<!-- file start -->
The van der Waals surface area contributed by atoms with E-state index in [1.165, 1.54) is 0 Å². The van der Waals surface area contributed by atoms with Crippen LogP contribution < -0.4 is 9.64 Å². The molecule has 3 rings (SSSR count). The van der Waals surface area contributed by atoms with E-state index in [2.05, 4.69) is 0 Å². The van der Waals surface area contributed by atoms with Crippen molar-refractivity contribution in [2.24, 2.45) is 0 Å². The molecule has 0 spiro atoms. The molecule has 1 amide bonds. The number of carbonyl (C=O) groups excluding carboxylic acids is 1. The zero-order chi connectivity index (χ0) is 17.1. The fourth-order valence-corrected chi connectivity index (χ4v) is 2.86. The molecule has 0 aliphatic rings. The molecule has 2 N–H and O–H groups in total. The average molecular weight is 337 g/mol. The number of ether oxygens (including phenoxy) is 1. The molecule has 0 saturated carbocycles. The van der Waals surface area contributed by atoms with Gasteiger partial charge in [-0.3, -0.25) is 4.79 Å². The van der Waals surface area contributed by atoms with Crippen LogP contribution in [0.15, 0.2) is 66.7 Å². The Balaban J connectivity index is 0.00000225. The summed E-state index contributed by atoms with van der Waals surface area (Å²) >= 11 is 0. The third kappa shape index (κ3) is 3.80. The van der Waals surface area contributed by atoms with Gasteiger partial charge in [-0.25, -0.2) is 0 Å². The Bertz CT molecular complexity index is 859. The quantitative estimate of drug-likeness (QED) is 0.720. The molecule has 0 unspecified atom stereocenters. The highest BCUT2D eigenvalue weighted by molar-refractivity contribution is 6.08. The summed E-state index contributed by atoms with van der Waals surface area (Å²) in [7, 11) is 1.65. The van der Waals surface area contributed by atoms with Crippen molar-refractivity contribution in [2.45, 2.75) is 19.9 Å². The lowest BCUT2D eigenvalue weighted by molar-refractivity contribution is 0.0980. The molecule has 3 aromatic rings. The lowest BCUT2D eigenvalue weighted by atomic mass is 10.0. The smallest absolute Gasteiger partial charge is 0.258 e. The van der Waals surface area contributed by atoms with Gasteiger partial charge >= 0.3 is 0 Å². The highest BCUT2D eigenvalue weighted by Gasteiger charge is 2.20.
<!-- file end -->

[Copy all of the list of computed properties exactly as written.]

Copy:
The van der Waals surface area contributed by atoms with E-state index in [1.165, 1.54) is 0 Å². The van der Waals surface area contributed by atoms with Crippen LogP contribution < -0.4 is 9.64 Å². The molecule has 3 rings (SSSR count). The van der Waals surface area contributed by atoms with E-state index in [2.05, 4.69) is 0 Å². The van der Waals surface area contributed by atoms with Crippen molar-refractivity contribution in [2.24, 2.45) is 0 Å². The molecule has 0 spiro atoms. The molecule has 1 amide bonds. The number of carbonyl (C=O) groups excluding carboxylic acids is 1. The zero-order chi connectivity index (χ0) is 17.1. The fourth-order valence-corrected chi connectivity index (χ4v) is 2.86. The molecule has 0 aliphatic rings. The molecule has 2 N–H and O–H groups in total. The average molecular weight is 337 g/mol. The number of ether oxygens (including phenoxy) is 1. The molecule has 0 saturated carbocycles. The van der Waals surface area contributed by atoms with Gasteiger partial charge in [-0.3, -0.25) is 4.79 Å². The van der Waals surface area contributed by atoms with Crippen LogP contribution in [0.15, 0.2) is 66.7 Å². The Balaban J connectivity index is 0.00000225. The summed E-state index contributed by atoms with van der Waals surface area (Å²) >= 11 is 0. The third kappa shape index (κ3) is 3.80. The van der Waals surface area contributed by atoms with Gasteiger partial charge in [-0.25, -0.2) is 0 Å². The Bertz CT molecular complexity index is 859. The quantitative estimate of drug-likeness (QED) is 0.720. The molecule has 0 unspecified atom stereocenters. The highest BCUT2D eigenvalue weighted by molar-refractivity contribution is 6.08. The summed E-state index contributed by atoms with van der Waals surface area (Å²) in [7, 11) is 1.65. The van der Waals surface area contributed by atoms with Crippen molar-refractivity contribution in [2.45, 2.75) is 19.9 Å². The lowest BCUT2D eigenvalue weighted by molar-refractivity contribution is 0.0980. The molecule has 3 aromatic rings. The lowest BCUT2D eigenvalue weighted by atomic mass is 10.0. The smallest absolute Gasteiger partial charge is 0.258 e. The van der Waals surface area contributed by atoms with Gasteiger partial charge >= 0.3 is 0 Å². The highest BCUT2D eigenvalue weighted by Gasteiger charge is 2.20.